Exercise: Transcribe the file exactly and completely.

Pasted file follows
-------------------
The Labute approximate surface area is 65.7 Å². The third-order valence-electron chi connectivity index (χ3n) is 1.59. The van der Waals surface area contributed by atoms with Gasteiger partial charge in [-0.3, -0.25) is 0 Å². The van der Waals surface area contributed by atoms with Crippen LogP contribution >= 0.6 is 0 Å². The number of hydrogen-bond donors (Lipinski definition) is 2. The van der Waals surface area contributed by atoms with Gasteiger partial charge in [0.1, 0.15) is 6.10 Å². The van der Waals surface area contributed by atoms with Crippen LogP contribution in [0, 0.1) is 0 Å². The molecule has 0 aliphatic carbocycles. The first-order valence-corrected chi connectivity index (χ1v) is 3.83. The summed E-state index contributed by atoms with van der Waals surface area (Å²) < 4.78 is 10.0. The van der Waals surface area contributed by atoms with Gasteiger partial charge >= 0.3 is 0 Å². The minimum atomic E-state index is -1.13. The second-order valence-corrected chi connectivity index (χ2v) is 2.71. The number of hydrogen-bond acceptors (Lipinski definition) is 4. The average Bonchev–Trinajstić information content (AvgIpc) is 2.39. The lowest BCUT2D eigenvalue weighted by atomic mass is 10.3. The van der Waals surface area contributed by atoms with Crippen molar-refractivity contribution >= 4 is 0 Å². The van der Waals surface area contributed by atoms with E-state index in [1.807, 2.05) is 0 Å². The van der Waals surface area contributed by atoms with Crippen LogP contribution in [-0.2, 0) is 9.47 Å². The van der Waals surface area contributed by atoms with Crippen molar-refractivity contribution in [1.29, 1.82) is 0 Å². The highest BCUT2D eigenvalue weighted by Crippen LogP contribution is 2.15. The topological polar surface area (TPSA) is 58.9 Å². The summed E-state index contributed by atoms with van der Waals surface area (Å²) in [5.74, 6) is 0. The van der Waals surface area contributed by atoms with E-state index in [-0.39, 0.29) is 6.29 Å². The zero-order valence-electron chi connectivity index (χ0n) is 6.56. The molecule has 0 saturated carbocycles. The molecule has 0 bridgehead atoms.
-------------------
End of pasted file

The Labute approximate surface area is 65.7 Å². The third-order valence-electron chi connectivity index (χ3n) is 1.59. The van der Waals surface area contributed by atoms with Gasteiger partial charge in [-0.3, -0.25) is 0 Å². The van der Waals surface area contributed by atoms with Crippen LogP contribution >= 0.6 is 0 Å². The number of hydrogen-bond donors (Lipinski definition) is 2. The van der Waals surface area contributed by atoms with Gasteiger partial charge in [0.1, 0.15) is 6.10 Å². The van der Waals surface area contributed by atoms with Crippen LogP contribution in [0, 0.1) is 0 Å². The molecule has 0 aliphatic carbocycles. The first-order valence-corrected chi connectivity index (χ1v) is 3.83. The summed E-state index contributed by atoms with van der Waals surface area (Å²) < 4.78 is 10.0. The van der Waals surface area contributed by atoms with Gasteiger partial charge >= 0.3 is 0 Å². The minimum atomic E-state index is -1.13. The second-order valence-corrected chi connectivity index (χ2v) is 2.71. The number of hydrogen-bond acceptors (Lipinski definition) is 4. The average Bonchev–Trinajstić information content (AvgIpc) is 2.39. The lowest BCUT2D eigenvalue weighted by atomic mass is 10.3. The van der Waals surface area contributed by atoms with Crippen molar-refractivity contribution >= 4 is 0 Å². The van der Waals surface area contributed by atoms with E-state index in [1.807, 2.05) is 0 Å². The van der Waals surface area contributed by atoms with Crippen LogP contribution in [-0.2, 0) is 9.47 Å². The van der Waals surface area contributed by atoms with Crippen molar-refractivity contribution in [1.29, 1.82) is 0 Å². The highest BCUT2D eigenvalue weighted by Crippen LogP contribution is 2.15. The topological polar surface area (TPSA) is 58.9 Å². The summed E-state index contributed by atoms with van der Waals surface area (Å²) in [5.74, 6) is 0. The van der Waals surface area contributed by atoms with E-state index in [-0.39, 0.29) is 6.29 Å². The zero-order valence-electron chi connectivity index (χ0n) is 6.56. The molecule has 0 saturated carbocycles. The molecule has 0 bridgehead atoms.